There are some mic companies I won't name who have taken wild liberties with the mics they say are 'inspired' by this or that... like using a K67 capsule, 12AY7 tube, tiny mic body, and still calling it a 47 as some folks I've seen do... (guys, at least use a K47)... I guess I'd certainly be a purist compared about half a dozen other companies making affordable reproductions, no doubt; but I never thought of myself as that. Quite a few makers I know really are purists, and I admire the heck out of them for it. But here's a few things that might interest you to know, where I'm not really a purist and quite content to not be...
One thing that makes a good preface to this conversation is the realization that the acoustic measurement tools available to most people today were simply not available half a century ago or more. A lot of things were guesswork and relied upon by ear. I still think the ear is the most important tool for evaluation; but its also good to sometimes get a verification on what you think you're hearing. For instance, if you ever see a really close U47 replica, its capsule is generally raised within the headbasket. This is a traditional thing, to have a high capsule mount, to where the chrome or nickel bar from the top of the headbasket literally crosses in front of the top portion of the capsule. I've never heard of a convincing reason why this is done; but it is tradition, and purists carry it forward. I don't. I've run sweep analysis of a K47 capsule in a U47 headbasket at different raised positions. That crossbeam in the line of sight of the capsule produces an interference pattern that slightly raises the bands that most consider within the sibilance region for most voices (i.e. making 'SSSS's slightly worse). Granted, a K47 already has a slight bump here and doesn't need any more of it. I am not superstitious enough to believe that Georg Neumann meant to do this and I shouldn't dare question it. I respect the hell out of these guys; but I also know the limitations of the tools they had to work with and I see things like that for just what they probably are: an engineering oversight. So, its not something I reproduce, the heck with tradition. I've only ever had one person notice this; and when I explained why, they fully agreed.
Here's another one... Now, I have made historic 47 units before with the proper Binder type connector and nickel-plated aircraft aluminum tube body. They sound fine; but feel a bit lightweight in my hands, to me. I do know that this is historically correct; the first units were light aluminum bodies although the headbasket was brass and everything was nickel plated. All brass body replicas came in later; and this is what I actually prefer to use. Much heavier, and I feel that there's a mild effect on the sound, although the headbasket area and body tube don't acoustically interact much on most mic bodies because there is a dividing plate. I imagine aluminum was less expensive to come by at the time than brass, and the same is true today. What I do know, however, is that the lighter a metal is, the higher its resonant frequency will be compared to heavier metals of the same dimensions and size. Brass probably would resonate longer than aluminum when struck in a basic accelerometer test due to its mass and stored inertia; but the lighter aluminum body would likely be more subject to picking up resonance from its acoustic environment. Nitpicky as hell? Why yes... but the first time I made a U47 with the truly historic metals, I heard a difference and I personally favored the brass bodies I had been using, even if they are less historically correct. The differences were minuscule, don't really affect the overall quality of the product; but I felt that I had heard them.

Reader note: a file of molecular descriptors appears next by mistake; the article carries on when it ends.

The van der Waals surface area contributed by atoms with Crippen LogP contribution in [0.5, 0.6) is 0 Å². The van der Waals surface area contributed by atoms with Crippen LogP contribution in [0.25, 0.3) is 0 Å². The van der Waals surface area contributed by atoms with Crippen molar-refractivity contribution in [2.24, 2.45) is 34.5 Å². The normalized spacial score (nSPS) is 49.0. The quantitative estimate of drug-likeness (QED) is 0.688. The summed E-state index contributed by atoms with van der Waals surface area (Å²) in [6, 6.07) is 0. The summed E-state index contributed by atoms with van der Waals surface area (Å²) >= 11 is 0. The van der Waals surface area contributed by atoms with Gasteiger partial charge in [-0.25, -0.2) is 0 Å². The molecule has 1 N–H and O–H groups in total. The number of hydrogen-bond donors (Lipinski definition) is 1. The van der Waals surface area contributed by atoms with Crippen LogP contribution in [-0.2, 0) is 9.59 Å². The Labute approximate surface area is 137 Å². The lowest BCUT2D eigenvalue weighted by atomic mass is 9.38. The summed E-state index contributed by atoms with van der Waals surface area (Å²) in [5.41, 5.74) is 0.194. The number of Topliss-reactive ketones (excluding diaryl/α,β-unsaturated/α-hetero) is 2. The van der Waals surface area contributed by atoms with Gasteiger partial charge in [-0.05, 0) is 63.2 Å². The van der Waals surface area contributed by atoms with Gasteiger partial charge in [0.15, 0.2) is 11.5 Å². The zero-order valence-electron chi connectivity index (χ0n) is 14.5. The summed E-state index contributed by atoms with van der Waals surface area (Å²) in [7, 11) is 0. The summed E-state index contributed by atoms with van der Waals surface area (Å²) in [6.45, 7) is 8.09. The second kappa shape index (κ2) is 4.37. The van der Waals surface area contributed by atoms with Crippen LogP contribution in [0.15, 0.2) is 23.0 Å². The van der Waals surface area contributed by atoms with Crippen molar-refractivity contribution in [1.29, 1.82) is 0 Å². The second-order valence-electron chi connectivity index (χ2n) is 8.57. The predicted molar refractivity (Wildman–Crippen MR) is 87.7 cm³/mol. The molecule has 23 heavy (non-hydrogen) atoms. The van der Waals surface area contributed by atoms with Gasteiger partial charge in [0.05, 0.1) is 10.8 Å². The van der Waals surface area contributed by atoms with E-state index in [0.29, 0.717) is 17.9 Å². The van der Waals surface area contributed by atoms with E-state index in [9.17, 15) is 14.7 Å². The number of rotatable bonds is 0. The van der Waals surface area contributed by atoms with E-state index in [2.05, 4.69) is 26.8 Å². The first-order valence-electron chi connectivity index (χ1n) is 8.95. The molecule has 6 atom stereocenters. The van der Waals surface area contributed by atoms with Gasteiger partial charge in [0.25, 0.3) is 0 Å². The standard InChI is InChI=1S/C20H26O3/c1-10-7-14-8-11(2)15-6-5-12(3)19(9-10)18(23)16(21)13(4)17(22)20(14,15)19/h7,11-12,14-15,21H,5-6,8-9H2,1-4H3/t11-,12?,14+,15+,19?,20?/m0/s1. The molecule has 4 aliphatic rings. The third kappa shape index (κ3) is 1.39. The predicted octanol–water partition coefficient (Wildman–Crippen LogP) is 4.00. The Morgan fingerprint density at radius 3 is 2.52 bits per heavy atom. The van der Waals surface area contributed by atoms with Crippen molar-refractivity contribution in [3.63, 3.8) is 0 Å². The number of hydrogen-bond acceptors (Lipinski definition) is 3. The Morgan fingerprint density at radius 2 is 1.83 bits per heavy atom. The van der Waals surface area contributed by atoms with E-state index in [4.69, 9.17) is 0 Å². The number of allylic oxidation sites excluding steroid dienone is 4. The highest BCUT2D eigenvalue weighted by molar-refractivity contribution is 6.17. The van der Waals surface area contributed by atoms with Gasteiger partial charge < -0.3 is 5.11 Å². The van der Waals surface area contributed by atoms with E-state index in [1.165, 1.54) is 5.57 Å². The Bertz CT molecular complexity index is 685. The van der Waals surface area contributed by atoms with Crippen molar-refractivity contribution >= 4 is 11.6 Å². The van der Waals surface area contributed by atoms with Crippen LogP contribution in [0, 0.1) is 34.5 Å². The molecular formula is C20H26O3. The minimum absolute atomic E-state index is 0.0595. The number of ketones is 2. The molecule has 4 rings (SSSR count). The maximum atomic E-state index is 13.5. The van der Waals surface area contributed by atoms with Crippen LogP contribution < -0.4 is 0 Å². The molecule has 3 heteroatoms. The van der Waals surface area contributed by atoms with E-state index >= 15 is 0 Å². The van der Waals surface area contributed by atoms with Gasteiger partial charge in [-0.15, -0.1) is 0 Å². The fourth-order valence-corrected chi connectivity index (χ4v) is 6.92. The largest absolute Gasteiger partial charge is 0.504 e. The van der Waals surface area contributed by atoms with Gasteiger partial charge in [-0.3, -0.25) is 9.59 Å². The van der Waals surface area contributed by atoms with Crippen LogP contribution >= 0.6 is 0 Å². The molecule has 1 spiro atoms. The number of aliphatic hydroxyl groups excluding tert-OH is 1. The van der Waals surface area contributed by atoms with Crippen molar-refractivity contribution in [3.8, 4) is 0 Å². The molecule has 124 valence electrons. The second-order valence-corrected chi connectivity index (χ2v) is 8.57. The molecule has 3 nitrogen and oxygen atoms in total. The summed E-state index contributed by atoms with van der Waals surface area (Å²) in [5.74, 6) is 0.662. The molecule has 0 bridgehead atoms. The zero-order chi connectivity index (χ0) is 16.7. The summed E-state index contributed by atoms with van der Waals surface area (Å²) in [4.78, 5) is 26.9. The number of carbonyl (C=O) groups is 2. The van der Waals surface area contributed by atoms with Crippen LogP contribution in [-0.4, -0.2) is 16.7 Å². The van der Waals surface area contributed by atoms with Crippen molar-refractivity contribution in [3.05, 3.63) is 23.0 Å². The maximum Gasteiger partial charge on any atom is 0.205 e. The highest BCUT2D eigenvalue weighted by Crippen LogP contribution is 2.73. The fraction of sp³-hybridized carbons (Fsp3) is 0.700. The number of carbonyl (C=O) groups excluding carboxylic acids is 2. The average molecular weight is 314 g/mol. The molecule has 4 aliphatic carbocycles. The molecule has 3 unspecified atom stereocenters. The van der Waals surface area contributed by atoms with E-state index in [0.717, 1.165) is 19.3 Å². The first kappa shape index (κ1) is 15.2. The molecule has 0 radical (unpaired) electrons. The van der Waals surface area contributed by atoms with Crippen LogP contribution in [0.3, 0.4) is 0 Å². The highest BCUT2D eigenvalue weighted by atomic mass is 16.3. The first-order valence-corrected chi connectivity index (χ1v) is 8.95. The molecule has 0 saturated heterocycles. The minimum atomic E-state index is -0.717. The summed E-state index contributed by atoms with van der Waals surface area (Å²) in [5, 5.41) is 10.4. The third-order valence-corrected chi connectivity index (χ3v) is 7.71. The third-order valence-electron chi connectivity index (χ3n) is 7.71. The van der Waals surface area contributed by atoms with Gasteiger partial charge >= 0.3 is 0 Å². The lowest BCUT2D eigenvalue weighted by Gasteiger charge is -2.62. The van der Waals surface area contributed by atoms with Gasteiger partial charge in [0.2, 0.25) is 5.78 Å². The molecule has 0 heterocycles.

One last one... One reason I haven't been in a super hurry to use bodies with the much more costly open-frame traditional insulated headbasket switch for pattern selection is because I have a hard time believing it would be of higher fidelity than the remote-controlled (on the PSU) audiophile relays I use now. The way I do it now, while not historically correct, is with a very expensive vacuum sealed, silver-tipped reed relay. The relays are potted and mu-metal shielded, and even mounted to the board with a touch of acoustic dampening adhesive to make them immune to vibration. It's hard to imagine the open-frame switch being as clean as that; even though its possible that they could be almost as clean, at least when new. I do know that those switches are exposed to the elements; the copper is interacting with oxygen in the air, attracting particles, and physically striking the surface of the adjacent contact when switched. Kept clean, they're fine; but you don't want to see what these switches look like on 60 year old models sometimes... they can look like something Indiana Jones discovered. Just a propensity to attract dust and to oxidize. With a sealed audiophile relay, you are going to get perfect switching, basically forever. For the life of the unit. It's free of air and epoxy sealed, dampened and shielded to boot; it is just never going to corrode or change in its behavior. At least not for the life of the unit. Something tells me that if cost and R&D were no object, they'd have done this originally. The electronic relay was invented in 1835 and the evacuated reed relay was in use by the 1930's; so it surely could have been possible. I just think that there was a mandate to keep costs down on the U47 and to keep the design as elegantly simple as possible; so they just manufactured a high quality switch in-house. So, I've just never been in a hurry to do it. Nothing but respect for those who do. It's hard to get right, and takes some 3D modeling skills. I get requests sometimes; but it just doesn't quite excite me the way it does some, for the technical reasons above.
Anyway, those were the things on my mind today. :)